For example, while looking at the sky, Karen comes up with the following mental-statement: “Wouldn’t it be great if stars turned black during the day – the sky covered with dots like pepper? A crescent moon is visible to the south. Imagine looking up at the moon and seeing it on fire!” (Coupland 12).
This, of course, implies that, throughout the course of its life, Karen was never pressed to have her thoughts remaining meaningful at all times, as the main precondition for her to be able to attain a social prominence. Allegorically speaking, Karen was brought up in the ‘greenhouse’ environment of the political correct Canadian society, without having to apply any active effort into securing her place under the sun.
Hence, the sheer irrelevance of many of her thoughts, which in turn imply that, despite being a grown woman, Karen appears to be more of a child, in the psychological sense of this word. This is exactly the reason why, despite Karen’s age of ‘almost forty’, she was never able to find a man to settle with – the character’s infantile attitudes prevented her from doing it.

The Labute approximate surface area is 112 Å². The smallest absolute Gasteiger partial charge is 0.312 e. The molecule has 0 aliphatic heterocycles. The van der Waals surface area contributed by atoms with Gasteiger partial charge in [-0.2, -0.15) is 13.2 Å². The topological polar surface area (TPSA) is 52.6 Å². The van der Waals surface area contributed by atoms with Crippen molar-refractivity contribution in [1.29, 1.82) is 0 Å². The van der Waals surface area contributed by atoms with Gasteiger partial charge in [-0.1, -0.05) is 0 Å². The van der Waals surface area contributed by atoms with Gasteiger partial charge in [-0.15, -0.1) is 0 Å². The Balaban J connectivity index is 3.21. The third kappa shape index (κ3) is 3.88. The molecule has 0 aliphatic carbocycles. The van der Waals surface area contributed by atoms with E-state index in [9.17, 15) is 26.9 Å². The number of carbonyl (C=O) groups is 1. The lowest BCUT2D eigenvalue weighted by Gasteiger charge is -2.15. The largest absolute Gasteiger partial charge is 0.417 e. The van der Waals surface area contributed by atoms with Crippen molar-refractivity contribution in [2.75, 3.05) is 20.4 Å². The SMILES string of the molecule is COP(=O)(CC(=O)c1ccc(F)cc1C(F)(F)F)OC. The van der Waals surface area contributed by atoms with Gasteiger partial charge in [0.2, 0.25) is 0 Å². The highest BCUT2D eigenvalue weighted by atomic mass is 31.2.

The same perceptual infantilism, on Karen’s part, prompted her fly from Winnipeg to Toronto to meet up with a stranger on a ‘blind date’ – hardly a smart move. Thus, while exposed to the particulars of Karen’s ‘brain wiring’, readers are able to gain a better understanding of what may be considered the reason why many Canadian women appear to experience a hard time, when dealing with the real world’s ways.
The author’s deployment of the format of a literary fiction came in particularly advantageous, in this respect, because it allowed him to tackle the subject of Canadian women’s existential ‘unfitness’, without sounding gender-biased.
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The validity of the latter suggestion can also be illustrated in regards to the character of Rachel, featured in Player One.
As it appears from the book, despite having been a great looking and intelligent woman, Rachel never ceased experiencing the sensation of an ‘emotional coldness’, while being unable to take a genuine interest in other people: “Rachel has never fit into the world… she doesn’t understand humor or the notion of funniness… she knows that she has always been a barely tolerated sore point among her neurotypical classmates” (55).
This, of course, suggests that Rachel is in fact an autist. After all, it is specifically the absence of emotional empathy towards other people in a particular person, which contemporary psychologists consider the main justification for him or her to be diagnosed with autism (Bronsard, Botbol and Tordjman 1).